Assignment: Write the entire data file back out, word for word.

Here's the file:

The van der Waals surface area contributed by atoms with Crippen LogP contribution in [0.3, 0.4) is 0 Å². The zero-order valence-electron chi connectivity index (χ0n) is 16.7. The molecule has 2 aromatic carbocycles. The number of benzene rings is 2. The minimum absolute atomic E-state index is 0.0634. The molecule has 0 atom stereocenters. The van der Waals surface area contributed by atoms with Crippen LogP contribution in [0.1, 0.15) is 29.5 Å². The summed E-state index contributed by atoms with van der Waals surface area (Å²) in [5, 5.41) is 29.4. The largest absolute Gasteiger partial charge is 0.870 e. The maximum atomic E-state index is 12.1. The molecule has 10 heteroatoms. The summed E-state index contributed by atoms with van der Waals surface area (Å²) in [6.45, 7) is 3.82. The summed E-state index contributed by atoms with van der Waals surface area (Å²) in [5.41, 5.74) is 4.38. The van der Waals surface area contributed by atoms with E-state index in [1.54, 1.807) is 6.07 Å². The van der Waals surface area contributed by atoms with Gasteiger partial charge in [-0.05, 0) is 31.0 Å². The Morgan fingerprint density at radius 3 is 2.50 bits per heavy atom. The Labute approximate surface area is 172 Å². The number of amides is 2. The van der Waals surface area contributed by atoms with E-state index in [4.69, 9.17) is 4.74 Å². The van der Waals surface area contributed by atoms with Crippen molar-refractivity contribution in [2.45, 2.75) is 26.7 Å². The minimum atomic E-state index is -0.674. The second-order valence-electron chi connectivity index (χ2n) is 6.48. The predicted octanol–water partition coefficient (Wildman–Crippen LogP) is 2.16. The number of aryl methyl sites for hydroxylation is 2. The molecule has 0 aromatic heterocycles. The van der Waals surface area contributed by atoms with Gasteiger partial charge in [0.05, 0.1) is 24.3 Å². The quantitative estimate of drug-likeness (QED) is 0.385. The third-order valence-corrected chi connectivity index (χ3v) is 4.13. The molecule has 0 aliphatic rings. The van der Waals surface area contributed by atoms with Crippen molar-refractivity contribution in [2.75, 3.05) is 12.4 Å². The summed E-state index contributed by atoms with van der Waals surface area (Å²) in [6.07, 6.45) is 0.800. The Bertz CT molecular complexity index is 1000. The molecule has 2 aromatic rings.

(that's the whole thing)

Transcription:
The van der Waals surface area contributed by atoms with Crippen LogP contribution in [0.3, 0.4) is 0 Å². The zero-order valence-electron chi connectivity index (χ0n) is 16.7. The molecule has 2 aromatic carbocycles. The number of benzene rings is 2. The minimum absolute atomic E-state index is 0.0634. The molecule has 0 atom stereocenters. The van der Waals surface area contributed by atoms with Crippen LogP contribution in [0.1, 0.15) is 29.5 Å². The summed E-state index contributed by atoms with van der Waals surface area (Å²) in [5, 5.41) is 29.4. The largest absolute Gasteiger partial charge is 0.870 e. The maximum atomic E-state index is 12.1. The molecule has 10 heteroatoms. The summed E-state index contributed by atoms with van der Waals surface area (Å²) in [6.45, 7) is 3.82. The summed E-state index contributed by atoms with van der Waals surface area (Å²) in [5.41, 5.74) is 4.38. The van der Waals surface area contributed by atoms with E-state index in [1.54, 1.807) is 6.07 Å². The van der Waals surface area contributed by atoms with Gasteiger partial charge in [-0.05, 0) is 31.0 Å². The Morgan fingerprint density at radius 3 is 2.50 bits per heavy atom. The Labute approximate surface area is 172 Å². The number of amides is 2. The van der Waals surface area contributed by atoms with E-state index in [4.69, 9.17) is 4.74 Å². The van der Waals surface area contributed by atoms with Crippen molar-refractivity contribution in [2.45, 2.75) is 26.7 Å². The minimum atomic E-state index is -0.674. The second-order valence-electron chi connectivity index (χ2n) is 6.48. The predicted octanol–water partition coefficient (Wildman–Crippen LogP) is 2.16. The number of aryl methyl sites for hydroxylation is 2. The molecule has 0 aromatic heterocycles. The van der Waals surface area contributed by atoms with Gasteiger partial charge in [0.05, 0.1) is 24.3 Å². The quantitative estimate of drug-likeness (QED) is 0.385. The third-order valence-corrected chi connectivity index (χ3v) is 4.13. The molecule has 0 aliphatic rings. The van der Waals surface area contributed by atoms with Crippen molar-refractivity contribution in [2.75, 3.05) is 12.4 Å². The summed E-state index contributed by atoms with van der Waals surface area (Å²) in [6.07, 6.45) is 0.800. The Bertz CT molecular complexity index is 1000. The molecule has 2 aromatic rings.